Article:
They’re filmmakers, and they want to tell their own story — even if the stories they tell differ wildly. Doolan’s Miracle Fish focuses on a school shooting; while Nash Edgerton’s Bear tells the darkly-comedic story of a man who surprises his girlfriend in a bear suit, causing her to fall off the side of a hill. Susser’s I Love Sarah Jane is a coming-of-age love story infested with zombies, and Michôd’s Netherland Dwarf is about nothing more than a kid and his pet bunny. The only common thread between these films is some of the cast and crew — and the fact that they’re universally excellent — marked by Nash’s twisted humor, Susser’s inherent sense of danger and Michôd’s fully-developed characters, even in 10-minute films.
Perhaps only the 2005 short The IF Thing provides insight into what makes something a Blue-Tongue Film. IF Media, an industry magazine that hosts an Australian award show similar to the Golden Globes, approached Nash with $5,000 to produce a short film for the 2005 Lexus Inside Film Awards. He agreed, but told them he wanted the money in cash. In the 10-minute film we see him buy a milkshake ($5), a few DVDs ($149.95), a pair of jeans ($289.95), a PlayStation 2 ($269) and get pestered by a flustered IF Media employee looking for updates on the film. In total, Nash spends $4,996.58 of the money without coming up with a single idea. In actuality, it’s the provocation of the employee that is the film. With tongue planted firmly in cheek, Nash and his other Blue-Tongue members execute the idea to perfection. It’s a funny prank, which hints that the collective could be in the middle of an even bigger one.
Angie Fielder, a producer on Wish You Were Here, reveals that a few of those heralded short films that made waves at Sundance were made before Susser and Michôd officially had joined Blue-Tongue. “David [Michôd] was friends with all of them, but he wasn’t officially part of the group,” she says. “We made Crossbow and I Love Sarah Jane together and it was around that time he officially became a part of Blue-Tongue.” Darcy-Smith tells a similar story when asked about how the two joined the collective after Nash, Susser and Michôd all had films playing at Sundance in the same year. “I guess [we used] that opportunity to kind of bring all the attention to them and the rest of Blue-Tongue as a group,” he says. “Then, all of a sudden, we had this very strong body of directors who had achieved a lot.” Crossbow and I Love Sarah Jane were Blue-Tongue Films and the group was dominating Sundance. Or at least that’s what was being reported.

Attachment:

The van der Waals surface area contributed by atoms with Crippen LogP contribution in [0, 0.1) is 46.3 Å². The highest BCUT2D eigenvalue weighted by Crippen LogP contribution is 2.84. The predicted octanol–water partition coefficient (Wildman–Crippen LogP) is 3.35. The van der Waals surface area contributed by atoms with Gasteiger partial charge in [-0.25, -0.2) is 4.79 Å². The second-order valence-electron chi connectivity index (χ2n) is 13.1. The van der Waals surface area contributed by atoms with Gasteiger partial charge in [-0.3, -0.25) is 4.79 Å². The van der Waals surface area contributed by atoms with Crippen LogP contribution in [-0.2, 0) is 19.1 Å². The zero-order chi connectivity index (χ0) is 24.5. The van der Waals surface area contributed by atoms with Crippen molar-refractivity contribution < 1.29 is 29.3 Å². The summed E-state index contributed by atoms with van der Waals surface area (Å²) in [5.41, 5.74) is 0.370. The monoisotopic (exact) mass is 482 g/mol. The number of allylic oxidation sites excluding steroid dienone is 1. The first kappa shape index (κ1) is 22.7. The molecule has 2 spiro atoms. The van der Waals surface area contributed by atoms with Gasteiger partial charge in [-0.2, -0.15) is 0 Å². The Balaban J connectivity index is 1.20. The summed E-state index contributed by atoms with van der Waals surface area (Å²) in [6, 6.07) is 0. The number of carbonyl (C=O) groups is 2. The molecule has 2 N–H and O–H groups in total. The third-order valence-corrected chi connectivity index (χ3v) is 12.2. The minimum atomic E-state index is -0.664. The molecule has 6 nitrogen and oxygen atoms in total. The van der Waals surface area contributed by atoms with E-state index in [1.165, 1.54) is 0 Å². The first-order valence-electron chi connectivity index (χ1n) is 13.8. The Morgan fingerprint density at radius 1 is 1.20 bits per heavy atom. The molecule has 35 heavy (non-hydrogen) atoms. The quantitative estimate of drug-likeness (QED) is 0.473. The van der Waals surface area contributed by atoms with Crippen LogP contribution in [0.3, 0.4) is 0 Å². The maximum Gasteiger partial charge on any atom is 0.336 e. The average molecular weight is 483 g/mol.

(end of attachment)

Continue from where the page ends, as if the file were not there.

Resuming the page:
Luke Doolan, the director of Miracle Fish and, at 34 years old, the youngest member of the group, explains that Blue-Tongue Films helps him put a positive spin on his artistic struggles. “I’ve been on six or seven projects that have gotten to certain stages and then just disappeared for whatever reason or the other,” Doolan says. “It’s been frustrating because it makes you look like you’re not working. It’s amazing how much work you do when, on the surface, it looks like you’ve done nothing. [Blue-Tongue] is good for getting films made because collectively we have an impressive volume of work. All the kudos goes into a big, collective pot. I do worry it will dry up, but again, that’s the sort of benefit of Blue-Tongue. It appears like I’m not taking time to write again. It just feels like we’re always doing something — and we are.”
Darcy-Smith’s Wish You Were Here, which premiered at Sundance more than a year ago, today gets its theatrical release stateside. But don’t assume it’s been an easy road for the film’s director. “Without wanting to air dirty laundry, I’m not afraid to say I’m $150,000 in credit-card debt,” Darcy-Smith, a husband and father of two, said earlier this year. “I’ll be brutally honest with you, there was a point only six months ago where my wife and kids here in L.A. were right on the cusp of having to go to a [homeless] shelter. There’s been plenty of times like that. It’s been very, very, very, very challenging — very difficult on a financial level.”
When Miracle Fish was nominated for an Oscar, Doolan expected to be inundated with lucrative offers. They never materialized. “All that sort of success, it’s certainly not monetary. So you’re still starving,” says Doolan, who had to remind people in Australia he would still take on shitty, low-paying jobs while he wrote his next film. “It’s funny, people stop calling you because they assume you’re busy when you actually need them to call the most.”